Though some fish (like Otocinclus) will eat it, the paradox is that brown algae will almost always indicate a tank too immature to keep them. Clean and wait, and eventually the algae will go.
Brightly-lit tanks with low flow are more at risk of green spot algae. Image by George Farmer.
Green spot algae
Not to be confused with green dust algae, green spot is more tenacious and stubborn, with larger individual blobs.
In aquascapes, it tends to be associated with low CO2 and low nutrient levels, where in most domestic community tanks it tends to be a consequence of excessive lighting and poor water flow. Bright, near-static tanks are almost always problematic.
To clean from glass, hard scrubbing with a pad or magnetic cleaner will keep it in check, though a razor or plastic edge may be needed to remove it once it gets a foothold.
Green spot algae on decoration will require scrubbing with a toothbrush. Remove affected decor and brush it under running water.
Leaves showing coverage of spots are best removed using sharp scissors.
Performing a series of small water changes (10% daily for five days) may help to reduce some of the available nutrients. Cut back on the amount of light during the day — anything over eight hours is inviting green spot.
Black brush algae grows on any surface, but is particularly fond of wood. Image by George Farmer.
Black brush algae
‘Black’ algae is misleading, as this is actually classed as red algae. In the tank, it tends to be more of a sooty grey, but its presence is unmistakeable. Small, beardlike tufts of dark, fluffy algae will jut from all surfaces, ornaments and plants in a slow encroachment, until eventually the whole tank is smothered.
It’s associated with a few factors in community tanks. High phosphates are implicated, as is inadequate flow of water. Old light tubes in particular seem to promote its growth, and fluorescents over 12 months of age should be replaced to prevent it.
It can often be found living directly on wood, feeding on leeching organics.
Controlling it is nightmarish. Any plants that show signs of infestation should have the affected leaves sacrificed immediately. Any growths on glass should be scraped away with blades or plastic edges, and the tank syphoned to removed the fragments immediately after.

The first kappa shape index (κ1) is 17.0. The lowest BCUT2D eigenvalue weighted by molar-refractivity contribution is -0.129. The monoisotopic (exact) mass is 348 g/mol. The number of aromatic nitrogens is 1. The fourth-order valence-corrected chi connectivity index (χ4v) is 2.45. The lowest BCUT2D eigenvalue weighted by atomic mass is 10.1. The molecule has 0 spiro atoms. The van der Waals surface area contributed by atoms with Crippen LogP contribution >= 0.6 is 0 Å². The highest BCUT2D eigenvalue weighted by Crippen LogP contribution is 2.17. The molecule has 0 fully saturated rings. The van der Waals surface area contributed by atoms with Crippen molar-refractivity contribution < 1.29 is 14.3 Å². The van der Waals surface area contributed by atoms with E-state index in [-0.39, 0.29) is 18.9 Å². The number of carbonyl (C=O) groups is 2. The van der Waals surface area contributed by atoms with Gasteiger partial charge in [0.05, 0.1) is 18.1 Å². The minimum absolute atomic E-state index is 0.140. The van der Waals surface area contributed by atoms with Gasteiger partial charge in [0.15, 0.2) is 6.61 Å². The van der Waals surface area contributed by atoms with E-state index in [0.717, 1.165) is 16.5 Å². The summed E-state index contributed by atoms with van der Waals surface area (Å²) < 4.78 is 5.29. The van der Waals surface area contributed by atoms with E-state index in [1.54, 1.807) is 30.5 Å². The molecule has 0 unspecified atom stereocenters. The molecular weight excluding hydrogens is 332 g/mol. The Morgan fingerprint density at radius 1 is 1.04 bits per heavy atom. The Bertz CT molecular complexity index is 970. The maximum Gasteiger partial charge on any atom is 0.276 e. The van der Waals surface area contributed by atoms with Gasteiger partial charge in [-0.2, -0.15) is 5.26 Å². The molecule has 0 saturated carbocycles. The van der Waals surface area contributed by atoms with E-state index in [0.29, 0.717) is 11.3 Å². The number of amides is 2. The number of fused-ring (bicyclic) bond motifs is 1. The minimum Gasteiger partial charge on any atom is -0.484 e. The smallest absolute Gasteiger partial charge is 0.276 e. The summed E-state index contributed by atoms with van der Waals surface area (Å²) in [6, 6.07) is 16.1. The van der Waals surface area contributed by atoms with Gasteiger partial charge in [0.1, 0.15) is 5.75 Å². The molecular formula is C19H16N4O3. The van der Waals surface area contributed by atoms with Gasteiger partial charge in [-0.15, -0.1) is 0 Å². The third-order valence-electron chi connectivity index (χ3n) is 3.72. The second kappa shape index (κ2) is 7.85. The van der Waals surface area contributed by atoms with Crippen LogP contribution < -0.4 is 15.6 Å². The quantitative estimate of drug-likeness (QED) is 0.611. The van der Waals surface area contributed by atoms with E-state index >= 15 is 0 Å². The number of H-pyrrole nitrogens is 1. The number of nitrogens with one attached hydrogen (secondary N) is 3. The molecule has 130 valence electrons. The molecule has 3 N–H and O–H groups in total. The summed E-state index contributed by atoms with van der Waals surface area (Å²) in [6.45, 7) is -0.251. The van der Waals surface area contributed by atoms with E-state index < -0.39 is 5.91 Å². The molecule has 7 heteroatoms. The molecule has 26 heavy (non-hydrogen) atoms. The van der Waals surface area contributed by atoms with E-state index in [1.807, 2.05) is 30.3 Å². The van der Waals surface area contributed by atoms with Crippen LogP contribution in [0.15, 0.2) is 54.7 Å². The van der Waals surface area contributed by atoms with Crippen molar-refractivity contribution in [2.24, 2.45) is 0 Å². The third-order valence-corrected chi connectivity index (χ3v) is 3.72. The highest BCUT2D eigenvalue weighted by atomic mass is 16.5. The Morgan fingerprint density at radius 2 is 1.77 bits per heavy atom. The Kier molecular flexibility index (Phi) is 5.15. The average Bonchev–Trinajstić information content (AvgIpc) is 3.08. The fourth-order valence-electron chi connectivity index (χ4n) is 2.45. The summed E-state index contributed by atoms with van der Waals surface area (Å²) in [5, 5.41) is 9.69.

Decor that is smothered can be treated by removing it from the tank and soaking it for five minutes in a mixture of glutaraldehyde (such as Easycarbo, or Flourish excel) at a ratio of 25% treatment to 75% water. After soaking, rinse thoroughly before returning to the tank. Dosing Easycarbo to the tank will help to control brush algae in the long term, as it’s toxic to the algae but not to higher plants.
Water changes will help in some cases, while less water changing helps in others, as will certain fish and shrimps. Try redirecting filter outlets to provide more flow around the tank, or even consider an additional small pump or powerhead to increase movement.
Tanks lacking maintenance are a magnet for staghorn algae. Image by George Farmer.
Looking similar to black brush algae when small, staghorn forms long, antler-like tangles. It tends to prefer plants over substrates or decor, smothering leaves with its growth.
Dirty tanks with sediment trapped in the substrate are desired real estate for staghorn, and toss in slow water flow and ageing lights, and you’ve a perfect recipe for growth.
Cleaning the substrate, removing affected leaves, and treating with glutaraldehyde will all help, as will improved flow rates.
Fish and inverts: Some fish will consume algae as part of their natural diet. In fact, many species have long been marketed as remedies to outbreaks. Here are some of the classics...
Bristlenoses (Ancistrus) catfish are relatively small at around 10-12cm fully grown, and peaceful. They’ll help to reduce levels of spot and dust algae, but will avoid brush algaes. Excellent, hard little workers. Marketed as ‘the’ algae eater, Common plecs will rapidly outgrow most home tanks, and eventually become lazy, preferring commercial fish foods over algae grazing. Not a good choice. American flagfish, Jordanella floridae, like to nibble at tufts of algae, and they’ll even tolerate an unheated tank of 18°C/64°F or so. On the downside, they’re waspish in a community and prone to nipping tank mates. Not to be confused with the larger Flying fox, Siamese algae eaters, Crossocheilus langei, are one of the few fish that will graze brush algae from leaves while leaving plants untouched. Fancy platies, as well as their swordtail and molly cousins, are known to nibble at the fringes of algae growth. Tiny Otocinclus catfish need to be kept in a shoal to have any effect. They clean glass, leaves and decor for brown and green algae, but won’t touch hair algae. Combine with Amano shrimp to cover all angles. Amano shrimp will eat almost anything with the exception of cyanobacteria, but to have an impact you’ll need quite a few of them. So-called ‘pest’ snails are actually good at controlling algae levels, though their populations explode if there’s an abundance of food for them.